Confronting the Last Mile Problem in the Developing World

Thousands of products aimed at fixing the problems of the developing world are designed at companies and schools like to MIT. Are they working? Are they being purchased? Are they reaching the intended user? After Diana Jue Rajasingh ’09, MCP ’12 traveled to India and China as an undergrad, she saw the discrepancy firsthand.

“Even though we were making these really great technologies for the people living in communities that were disconnected from cities or mainstream retail, they didn’t have any access to the products. There was so much focus on making the product and not enough focus on getting the product to people.”

After her first trip to India, she decided to return with a plan to address this problem. As a graduate student at MIT, Rajasingh traveled to India two more times to conduct research through MIT International Science and Technology Initiatives (MISTI) and her thesis focused on the gap between making technologies and getting them to Indian villages. A tip from her thesis reader, Media Lab lecturer Joost Bonsen, connected her to a Harvard student that was cross-registered in one of his classes, Jackie Stenson who shared her passion and they came up with the idea for their company over lunch at Mass. Avenue’s Flour Bakery.

Essmart, a distribution company that brings life-improving technologies to people in India, was founded by Rajasingh and Stenson in August 2012 with one distribution center in Pollachi and it has since expanded to six throughout the state of Tamil Nadu.

“We started with a pilot during IAP before I graduated,” says Rajasingh. “We went to Pollachi, a small town in south India, where we established our first office. We interviewed 200 retail stores about selling products and were able to test the market by giving stores sample products to sell.”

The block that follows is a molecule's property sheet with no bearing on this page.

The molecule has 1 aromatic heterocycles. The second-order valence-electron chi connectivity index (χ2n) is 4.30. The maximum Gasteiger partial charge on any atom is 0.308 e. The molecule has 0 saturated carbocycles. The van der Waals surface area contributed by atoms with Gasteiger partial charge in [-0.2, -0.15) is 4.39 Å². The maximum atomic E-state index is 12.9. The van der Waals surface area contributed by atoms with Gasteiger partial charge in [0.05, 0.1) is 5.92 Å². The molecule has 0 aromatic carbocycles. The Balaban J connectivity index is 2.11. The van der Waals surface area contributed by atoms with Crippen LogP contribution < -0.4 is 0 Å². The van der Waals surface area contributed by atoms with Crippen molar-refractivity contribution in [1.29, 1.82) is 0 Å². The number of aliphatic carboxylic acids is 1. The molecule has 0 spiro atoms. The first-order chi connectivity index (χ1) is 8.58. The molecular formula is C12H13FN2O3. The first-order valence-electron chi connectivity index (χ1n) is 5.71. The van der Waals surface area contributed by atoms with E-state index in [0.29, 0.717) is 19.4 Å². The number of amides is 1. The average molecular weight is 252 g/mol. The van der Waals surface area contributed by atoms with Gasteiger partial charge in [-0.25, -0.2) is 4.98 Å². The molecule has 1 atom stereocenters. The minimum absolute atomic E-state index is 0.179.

Since then, they have developed relationships with more than 1,300 stores across six different regions in Tamil Nadu. Many of the shops focus on fast-moving consumer products and goods like shampoo, Coca Cola, and cheap toys. Most have never heard of the 100 products available in the Essmart catalog.

And for many, these new products are life changing. “For me, recognizing the amount of impact I can have on one person’s life through bringing them a new product is the most rewarding,” says Rajasingh. “Like seeing that a solar lantern can help a family see at night because they’re not connected to the grid or helping a man work more hours to earn more money for his family.”

Rajasingh says they are constantly searching for useful and relevant products and they rely on feedback from shop owners. “We try to offer a balance of what we think are innovative and socially impactful products and also what people will actually buy and what they need,” says Rajasingh. “Sometimes there is a disconnect between what people are making and what people actually need. A cookstove is a product that is really big in the development sphere, there’s an entire Global Alliance for Clean Cookstoves, but they are something that require a lot of behavioral change and effort to market in these villages so they aren’t often purchased. We keep the product in the catalog because it has a lot of social impact but it’s not the only product.”

The company has addressed one frequent problem—poor-quality, easily-broken goods. “We built our reputation on quality products and after-sales service,” says Rajasingh. The Essmart guarantee means that the company will contact the manufacturer or facilitate fixing or replacing the items, a huge benefit for customers living in remote villages.